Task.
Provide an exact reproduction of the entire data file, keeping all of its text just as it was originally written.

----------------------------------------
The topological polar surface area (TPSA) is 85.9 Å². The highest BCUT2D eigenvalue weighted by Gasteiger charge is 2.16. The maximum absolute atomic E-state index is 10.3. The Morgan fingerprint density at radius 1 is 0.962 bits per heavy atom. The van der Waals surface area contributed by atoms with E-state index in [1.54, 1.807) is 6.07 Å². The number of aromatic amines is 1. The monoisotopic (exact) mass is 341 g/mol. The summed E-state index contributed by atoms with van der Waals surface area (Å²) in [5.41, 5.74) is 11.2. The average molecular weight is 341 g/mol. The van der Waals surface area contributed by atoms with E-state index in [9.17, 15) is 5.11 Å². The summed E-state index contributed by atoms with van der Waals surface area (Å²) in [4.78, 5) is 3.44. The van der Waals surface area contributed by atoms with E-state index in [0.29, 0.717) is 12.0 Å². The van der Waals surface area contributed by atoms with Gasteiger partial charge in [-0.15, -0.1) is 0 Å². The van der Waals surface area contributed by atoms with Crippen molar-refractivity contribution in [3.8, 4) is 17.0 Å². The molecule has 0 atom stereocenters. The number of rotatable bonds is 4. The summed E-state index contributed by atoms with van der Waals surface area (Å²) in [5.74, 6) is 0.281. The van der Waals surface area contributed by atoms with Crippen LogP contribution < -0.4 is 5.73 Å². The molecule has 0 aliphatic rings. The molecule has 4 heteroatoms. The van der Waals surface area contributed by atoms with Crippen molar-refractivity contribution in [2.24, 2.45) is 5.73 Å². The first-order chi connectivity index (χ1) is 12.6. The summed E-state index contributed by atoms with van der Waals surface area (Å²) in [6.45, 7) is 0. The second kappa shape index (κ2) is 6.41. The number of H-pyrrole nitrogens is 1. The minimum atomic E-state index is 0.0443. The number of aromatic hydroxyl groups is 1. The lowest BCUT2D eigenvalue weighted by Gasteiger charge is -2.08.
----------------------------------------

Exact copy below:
The topological polar surface area (TPSA) is 85.9 Å². The highest BCUT2D eigenvalue weighted by Gasteiger charge is 2.16. The maximum absolute atomic E-state index is 10.3. The Morgan fingerprint density at radius 1 is 0.962 bits per heavy atom. The van der Waals surface area contributed by atoms with E-state index in [1.54, 1.807) is 6.07 Å². The number of aromatic amines is 1. The monoisotopic (exact) mass is 341 g/mol. The summed E-state index contributed by atoms with van der Waals surface area (Å²) in [5.41, 5.74) is 11.2. The average molecular weight is 341 g/mol. The van der Waals surface area contributed by atoms with E-state index in [9.17, 15) is 5.11 Å². The summed E-state index contributed by atoms with van der Waals surface area (Å²) in [4.78, 5) is 3.44. The van der Waals surface area contributed by atoms with E-state index in [0.29, 0.717) is 12.0 Å². The van der Waals surface area contributed by atoms with Gasteiger partial charge in [-0.15, -0.1) is 0 Å². The van der Waals surface area contributed by atoms with Crippen molar-refractivity contribution in [3.8, 4) is 17.0 Å². The molecule has 0 atom stereocenters. The number of rotatable bonds is 4. The summed E-state index contributed by atoms with van der Waals surface area (Å²) in [5.74, 6) is 0.281. The van der Waals surface area contributed by atoms with Crippen LogP contribution < -0.4 is 5.73 Å². The molecule has 0 aliphatic rings. The molecule has 4 heteroatoms. The van der Waals surface area contributed by atoms with Crippen molar-refractivity contribution in [2.24, 2.45) is 5.73 Å². The first-order chi connectivity index (χ1) is 12.6. The summed E-state index contributed by atoms with van der Waals surface area (Å²) in [6.45, 7) is 0. The second kappa shape index (κ2) is 6.41. The number of H-pyrrole nitrogens is 1. The minimum atomic E-state index is 0.0443. The number of aromatic hydroxyl groups is 1. The lowest BCUT2D eigenvalue weighted by Gasteiger charge is -2.08.